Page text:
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Comprehensive Planning Versus Focused Advice: It’s Not the Financial Planner’s Choice

Korean Financial Planning Professional Sunho KimBy Sunho Kim, CFP

The FPA and Ameriprise Financial conducted a survey of 3,022 people, in 2008, comparing the satisfaction of consumers who had received comprehensive financial planning or scaled advice. The survey focused on the way clients felt after working with a financial planner and asked questions about their peace of mind, their financial ability to achieve their life dreams and goals, and their readiness for retirement.

The results were:

Comprehensive Financial Planning

Scaled Advice

Able to keep peace of mind and not lose sleep

81%

73%

Ready financially to achieve their life dreams and goals

75%

61%

Well prepared for retirement

78%

60%

As it had been anticipated, the clients who had received comprehensive planning were far better prepared, financially, for their life dreams and goals, including retirement, with more peace of mind than those who had received scaled advice.

The variance of impact on a clients’ life between comprehensive planning and scaled advice was also evident in a Canadian survey. In 2010, FPSC or the Financial Planning Standards Council asked 6,890 people about the value of financial planning. The results were:

Comprehensive Financial Planning

Scaled Advice

Had peace of mind

61%

48%

Enjoying their retirement in the manner they wanted to

41%

27%

Just as in the U.S survey, it was verified that comprehensive planning provided clients better value than scaled advice programs.

However, just because comprehensive financial planning provides more value to clients, does not mean that a financial planner must prioritize comprehensive planning before scaled advice. This is because comprehensive planning will incur more cost on the client. This cost increase means not only the addition of fees and time but also the causes the client to process more complex information.

The Art of Choosing

For example, imagine a client asks a financial planner to help them with their educational fund planning, so they can secure an educational budget for their children. Then, the financial planner tells the client, “For the sake of appropriate planning, we will have to do additional planning for all other scopes of holistic planning, such as risk, investment, estate, and retirement planning.” While some clients may be able to enjoy the better benefits of holistic financial planning, others may become overwhelmed with all this planning and give up completely. As Sheena Iyengar explains in her book, The Art of Choosing, we may be able to make a wiser choice if given more options, but being faced with choices beyond a certain level (7±2), can adversely lead one to give up choosing.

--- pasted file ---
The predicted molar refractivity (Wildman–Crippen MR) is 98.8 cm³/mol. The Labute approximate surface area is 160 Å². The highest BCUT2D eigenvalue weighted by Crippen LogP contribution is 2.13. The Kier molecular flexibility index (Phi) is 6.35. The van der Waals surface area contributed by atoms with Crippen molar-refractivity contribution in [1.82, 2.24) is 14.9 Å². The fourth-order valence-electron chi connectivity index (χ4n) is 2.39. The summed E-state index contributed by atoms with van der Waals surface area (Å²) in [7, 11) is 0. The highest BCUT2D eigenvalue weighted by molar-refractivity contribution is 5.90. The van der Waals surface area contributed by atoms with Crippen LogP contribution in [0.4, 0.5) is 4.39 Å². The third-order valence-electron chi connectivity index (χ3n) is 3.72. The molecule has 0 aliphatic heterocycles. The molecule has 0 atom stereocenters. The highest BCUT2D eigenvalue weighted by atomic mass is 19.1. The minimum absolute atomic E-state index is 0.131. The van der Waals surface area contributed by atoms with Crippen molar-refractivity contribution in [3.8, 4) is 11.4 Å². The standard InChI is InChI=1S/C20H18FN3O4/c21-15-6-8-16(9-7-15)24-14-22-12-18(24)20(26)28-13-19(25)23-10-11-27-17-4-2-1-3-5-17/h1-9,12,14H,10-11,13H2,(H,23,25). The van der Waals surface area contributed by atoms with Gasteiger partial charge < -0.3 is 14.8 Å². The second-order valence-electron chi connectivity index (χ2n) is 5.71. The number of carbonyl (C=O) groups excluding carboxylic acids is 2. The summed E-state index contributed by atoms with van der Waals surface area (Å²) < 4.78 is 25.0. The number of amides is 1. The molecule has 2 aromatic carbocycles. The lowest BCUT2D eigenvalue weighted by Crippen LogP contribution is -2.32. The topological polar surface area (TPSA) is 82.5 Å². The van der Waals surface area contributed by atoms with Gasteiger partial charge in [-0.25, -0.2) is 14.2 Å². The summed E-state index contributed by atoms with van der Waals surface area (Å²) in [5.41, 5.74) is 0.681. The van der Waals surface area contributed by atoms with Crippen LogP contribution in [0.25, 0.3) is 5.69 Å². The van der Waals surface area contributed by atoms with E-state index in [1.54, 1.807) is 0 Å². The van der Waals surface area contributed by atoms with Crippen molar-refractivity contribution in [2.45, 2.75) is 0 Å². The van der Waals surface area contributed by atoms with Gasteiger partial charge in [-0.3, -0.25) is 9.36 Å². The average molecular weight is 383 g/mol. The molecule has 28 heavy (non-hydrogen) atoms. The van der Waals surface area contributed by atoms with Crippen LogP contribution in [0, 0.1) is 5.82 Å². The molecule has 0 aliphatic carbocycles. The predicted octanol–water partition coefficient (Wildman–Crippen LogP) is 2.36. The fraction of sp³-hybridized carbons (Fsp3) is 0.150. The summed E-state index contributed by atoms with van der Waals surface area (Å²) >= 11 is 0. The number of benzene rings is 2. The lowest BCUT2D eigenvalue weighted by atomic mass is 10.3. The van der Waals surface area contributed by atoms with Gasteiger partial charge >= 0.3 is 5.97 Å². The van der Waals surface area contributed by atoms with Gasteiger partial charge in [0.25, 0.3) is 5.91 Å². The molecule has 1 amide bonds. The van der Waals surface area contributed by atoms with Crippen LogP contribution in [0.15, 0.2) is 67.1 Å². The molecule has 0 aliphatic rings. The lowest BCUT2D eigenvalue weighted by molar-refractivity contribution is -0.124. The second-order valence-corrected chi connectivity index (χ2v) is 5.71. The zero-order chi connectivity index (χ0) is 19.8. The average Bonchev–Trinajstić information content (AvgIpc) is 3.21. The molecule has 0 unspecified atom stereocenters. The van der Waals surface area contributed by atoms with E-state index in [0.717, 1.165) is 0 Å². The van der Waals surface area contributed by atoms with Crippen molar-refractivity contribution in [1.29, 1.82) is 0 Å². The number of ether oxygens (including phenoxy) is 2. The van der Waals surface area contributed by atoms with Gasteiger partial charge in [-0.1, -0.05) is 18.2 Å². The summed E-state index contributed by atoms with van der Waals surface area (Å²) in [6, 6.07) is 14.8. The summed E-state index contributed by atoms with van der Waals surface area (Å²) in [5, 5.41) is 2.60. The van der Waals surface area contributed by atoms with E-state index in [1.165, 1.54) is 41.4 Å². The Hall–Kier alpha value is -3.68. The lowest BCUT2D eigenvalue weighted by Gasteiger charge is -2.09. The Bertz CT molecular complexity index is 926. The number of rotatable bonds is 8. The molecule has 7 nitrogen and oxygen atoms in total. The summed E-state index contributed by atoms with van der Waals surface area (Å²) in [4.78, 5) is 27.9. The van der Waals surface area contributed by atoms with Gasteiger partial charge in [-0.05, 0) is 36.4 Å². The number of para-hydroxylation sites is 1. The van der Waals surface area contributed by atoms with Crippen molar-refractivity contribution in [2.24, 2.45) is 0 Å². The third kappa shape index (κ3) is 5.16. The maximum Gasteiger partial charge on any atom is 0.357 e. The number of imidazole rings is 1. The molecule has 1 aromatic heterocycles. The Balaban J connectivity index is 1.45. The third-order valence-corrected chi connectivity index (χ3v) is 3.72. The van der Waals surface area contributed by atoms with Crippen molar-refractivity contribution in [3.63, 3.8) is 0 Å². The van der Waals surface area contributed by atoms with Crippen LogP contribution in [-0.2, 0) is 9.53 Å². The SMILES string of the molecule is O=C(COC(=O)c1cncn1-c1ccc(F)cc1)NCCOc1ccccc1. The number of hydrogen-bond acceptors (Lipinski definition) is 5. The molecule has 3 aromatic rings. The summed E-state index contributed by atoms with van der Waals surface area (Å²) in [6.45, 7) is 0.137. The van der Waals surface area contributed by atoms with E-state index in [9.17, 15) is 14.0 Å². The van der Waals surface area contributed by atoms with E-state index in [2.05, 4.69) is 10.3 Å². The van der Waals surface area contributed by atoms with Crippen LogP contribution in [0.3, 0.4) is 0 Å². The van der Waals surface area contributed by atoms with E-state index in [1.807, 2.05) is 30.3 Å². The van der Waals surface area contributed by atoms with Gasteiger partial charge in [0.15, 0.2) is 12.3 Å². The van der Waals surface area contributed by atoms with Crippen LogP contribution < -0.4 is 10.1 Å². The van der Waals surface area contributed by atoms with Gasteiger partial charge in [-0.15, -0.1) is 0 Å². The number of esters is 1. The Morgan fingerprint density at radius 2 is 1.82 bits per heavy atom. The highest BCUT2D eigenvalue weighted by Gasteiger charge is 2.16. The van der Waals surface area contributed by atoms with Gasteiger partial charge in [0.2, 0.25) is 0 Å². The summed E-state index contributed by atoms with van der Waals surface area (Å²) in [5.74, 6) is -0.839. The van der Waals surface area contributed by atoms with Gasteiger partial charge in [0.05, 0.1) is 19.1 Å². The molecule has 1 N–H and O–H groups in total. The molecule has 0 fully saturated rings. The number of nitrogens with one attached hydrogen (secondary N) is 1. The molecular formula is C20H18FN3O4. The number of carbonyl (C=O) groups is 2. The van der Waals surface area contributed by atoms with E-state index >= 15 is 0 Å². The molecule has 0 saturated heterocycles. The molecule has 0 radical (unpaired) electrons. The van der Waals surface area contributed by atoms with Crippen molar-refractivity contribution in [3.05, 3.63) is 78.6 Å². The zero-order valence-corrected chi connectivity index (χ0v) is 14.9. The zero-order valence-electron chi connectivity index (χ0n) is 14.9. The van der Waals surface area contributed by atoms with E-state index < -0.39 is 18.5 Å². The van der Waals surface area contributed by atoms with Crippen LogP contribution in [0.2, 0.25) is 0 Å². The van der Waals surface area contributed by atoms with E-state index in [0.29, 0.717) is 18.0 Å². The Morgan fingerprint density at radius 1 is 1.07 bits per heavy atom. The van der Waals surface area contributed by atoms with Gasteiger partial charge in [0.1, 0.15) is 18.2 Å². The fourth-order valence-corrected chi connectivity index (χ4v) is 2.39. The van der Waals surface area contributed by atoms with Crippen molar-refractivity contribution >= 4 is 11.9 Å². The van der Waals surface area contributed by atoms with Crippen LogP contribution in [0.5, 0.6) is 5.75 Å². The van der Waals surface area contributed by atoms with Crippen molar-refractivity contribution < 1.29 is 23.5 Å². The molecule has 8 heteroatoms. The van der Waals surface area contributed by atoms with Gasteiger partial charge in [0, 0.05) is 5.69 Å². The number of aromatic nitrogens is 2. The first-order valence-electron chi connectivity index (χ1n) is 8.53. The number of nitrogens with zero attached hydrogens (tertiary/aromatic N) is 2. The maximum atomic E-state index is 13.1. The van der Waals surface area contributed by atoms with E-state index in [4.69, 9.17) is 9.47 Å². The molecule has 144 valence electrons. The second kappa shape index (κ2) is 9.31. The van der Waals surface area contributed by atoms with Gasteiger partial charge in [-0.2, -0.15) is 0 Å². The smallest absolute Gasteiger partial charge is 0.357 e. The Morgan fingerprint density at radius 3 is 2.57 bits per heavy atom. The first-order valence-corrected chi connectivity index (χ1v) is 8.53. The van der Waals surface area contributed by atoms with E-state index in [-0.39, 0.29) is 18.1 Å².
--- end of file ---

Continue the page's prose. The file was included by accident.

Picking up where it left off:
The most important ethical principle for financial planners is to prioritize the clients’ interest above everything else. Comprehensive or scaled is not a decision to be made by the financial planner, but by the clients. The relationship between a financial planner and a client lasts over years, to say the least, or it can even get extended to a client’s descendants. It may seem unfortunate to the planner to provide scaled advice but if they succeed in continuing a long relationship with their client, they may be able to slowly replace scaled advice with holistic planning.

Another variable to consider in the debate of comprehensive versus scaled financial planning is the people who haven’t received financial planning services. Those who do financial planning on their own tend to have a lower level of financial wellbeing than scaled service clients. The US and Canadian surveys also showed a comparison of self planners to people who received scaled advice. Here are the results:

Scaled Advice

Self Planner

Well prepared for retirement

60%

46%

Enjoying their retirement in the manner they wanted to

27%

13%

To conclude, let’s not focus on the difference between comprehensive planning and scaled advice. The two are just a choice that should be made by the clients. Instead, let’s focus on spreading financial planning to people who have never experienced it. This will create the most value of all.

1 comment to Comprehensive Planning Versus Focused Advice: It’s Not the Financial Planner’s Choice

  • Yes, the concluding part what you expressed is the need of the hour what we all need to concentrate according to client’s need and our focus should be on spreading financial planning literacy.

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